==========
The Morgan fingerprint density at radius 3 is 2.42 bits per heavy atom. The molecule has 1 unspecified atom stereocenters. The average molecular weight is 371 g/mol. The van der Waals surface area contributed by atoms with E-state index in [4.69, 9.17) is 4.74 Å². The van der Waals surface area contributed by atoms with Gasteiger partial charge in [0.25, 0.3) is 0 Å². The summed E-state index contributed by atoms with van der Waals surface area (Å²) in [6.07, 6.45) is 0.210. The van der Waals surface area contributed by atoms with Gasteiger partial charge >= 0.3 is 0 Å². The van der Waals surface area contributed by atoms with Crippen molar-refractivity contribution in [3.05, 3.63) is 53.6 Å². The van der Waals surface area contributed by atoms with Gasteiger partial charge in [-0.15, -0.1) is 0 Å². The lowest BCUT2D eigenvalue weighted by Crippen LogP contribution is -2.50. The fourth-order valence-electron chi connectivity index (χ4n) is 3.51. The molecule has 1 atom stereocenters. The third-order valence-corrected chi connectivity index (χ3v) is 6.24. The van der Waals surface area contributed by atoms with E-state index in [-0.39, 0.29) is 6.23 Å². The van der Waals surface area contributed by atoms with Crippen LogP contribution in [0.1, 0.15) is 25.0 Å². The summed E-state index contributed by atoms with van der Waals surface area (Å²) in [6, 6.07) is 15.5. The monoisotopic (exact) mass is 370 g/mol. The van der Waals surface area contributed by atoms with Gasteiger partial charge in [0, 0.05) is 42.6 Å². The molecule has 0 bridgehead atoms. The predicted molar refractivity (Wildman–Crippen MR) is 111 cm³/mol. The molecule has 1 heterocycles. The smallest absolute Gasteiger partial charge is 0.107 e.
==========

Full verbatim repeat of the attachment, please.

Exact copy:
The Morgan fingerprint density at radius 3 is 2.42 bits per heavy atom. The molecule has 1 unspecified atom stereocenters. The average molecular weight is 371 g/mol. The van der Waals surface area contributed by atoms with E-state index in [4.69, 9.17) is 4.74 Å². The van der Waals surface area contributed by atoms with Gasteiger partial charge in [0.25, 0.3) is 0 Å². The summed E-state index contributed by atoms with van der Waals surface area (Å²) in [6.07, 6.45) is 0.210. The van der Waals surface area contributed by atoms with Gasteiger partial charge >= 0.3 is 0 Å². The van der Waals surface area contributed by atoms with Crippen molar-refractivity contribution in [3.05, 3.63) is 53.6 Å². The van der Waals surface area contributed by atoms with Gasteiger partial charge in [-0.15, -0.1) is 0 Å². The lowest BCUT2D eigenvalue weighted by Crippen LogP contribution is -2.50. The fourth-order valence-electron chi connectivity index (χ4n) is 3.51. The molecule has 1 atom stereocenters. The third-order valence-corrected chi connectivity index (χ3v) is 6.24. The van der Waals surface area contributed by atoms with E-state index in [-0.39, 0.29) is 6.23 Å². The van der Waals surface area contributed by atoms with Crippen LogP contribution in [0.1, 0.15) is 25.0 Å². The summed E-state index contributed by atoms with van der Waals surface area (Å²) in [6, 6.07) is 15.5. The monoisotopic (exact) mass is 370 g/mol. The van der Waals surface area contributed by atoms with Gasteiger partial charge in [0, 0.05) is 42.6 Å². The molecule has 0 bridgehead atoms. The predicted molar refractivity (Wildman–Crippen MR) is 111 cm³/mol. The molecule has 1 heterocycles. The smallest absolute Gasteiger partial charge is 0.107 e.